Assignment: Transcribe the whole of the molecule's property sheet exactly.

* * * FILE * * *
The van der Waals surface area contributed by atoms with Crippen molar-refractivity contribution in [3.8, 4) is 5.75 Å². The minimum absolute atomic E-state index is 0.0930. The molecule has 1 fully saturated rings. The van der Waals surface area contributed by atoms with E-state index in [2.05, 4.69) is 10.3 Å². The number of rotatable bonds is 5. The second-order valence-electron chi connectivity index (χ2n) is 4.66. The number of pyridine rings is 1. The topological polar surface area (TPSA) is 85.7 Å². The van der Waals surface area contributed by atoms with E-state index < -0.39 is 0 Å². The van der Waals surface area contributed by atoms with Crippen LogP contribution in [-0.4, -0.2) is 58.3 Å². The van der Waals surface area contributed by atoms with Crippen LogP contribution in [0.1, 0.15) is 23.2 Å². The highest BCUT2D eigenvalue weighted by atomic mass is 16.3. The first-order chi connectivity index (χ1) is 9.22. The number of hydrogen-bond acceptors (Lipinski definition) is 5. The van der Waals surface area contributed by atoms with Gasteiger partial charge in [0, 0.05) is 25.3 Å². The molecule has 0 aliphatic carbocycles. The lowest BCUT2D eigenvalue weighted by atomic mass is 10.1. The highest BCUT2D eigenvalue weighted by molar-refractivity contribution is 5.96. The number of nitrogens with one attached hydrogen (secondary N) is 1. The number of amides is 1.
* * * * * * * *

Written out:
The van der Waals surface area contributed by atoms with Crippen molar-refractivity contribution in [3.8, 4) is 5.75 Å². The minimum absolute atomic E-state index is 0.0930. The molecule has 1 fully saturated rings. The van der Waals surface area contributed by atoms with E-state index in [2.05, 4.69) is 10.3 Å². The number of rotatable bonds is 5. The second-order valence-electron chi connectivity index (χ2n) is 4.66. The number of pyridine rings is 1. The topological polar surface area (TPSA) is 85.7 Å². The van der Waals surface area contributed by atoms with E-state index < -0.39 is 0 Å². The van der Waals surface area contributed by atoms with Crippen LogP contribution in [-0.4, -0.2) is 58.3 Å². The van der Waals surface area contributed by atoms with Crippen LogP contribution in [0.1, 0.15) is 23.2 Å². The highest BCUT2D eigenvalue weighted by atomic mass is 16.3. The first-order chi connectivity index (χ1) is 9.22. The number of hydrogen-bond acceptors (Lipinski definition) is 5. The van der Waals surface area contributed by atoms with Gasteiger partial charge in [0, 0.05) is 25.3 Å². The molecule has 0 aliphatic carbocycles. The lowest BCUT2D eigenvalue weighted by atomic mass is 10.1. The highest BCUT2D eigenvalue weighted by molar-refractivity contribution is 5.96. The number of nitrogens with one attached hydrogen (secondary N) is 1. The number of amides is 1.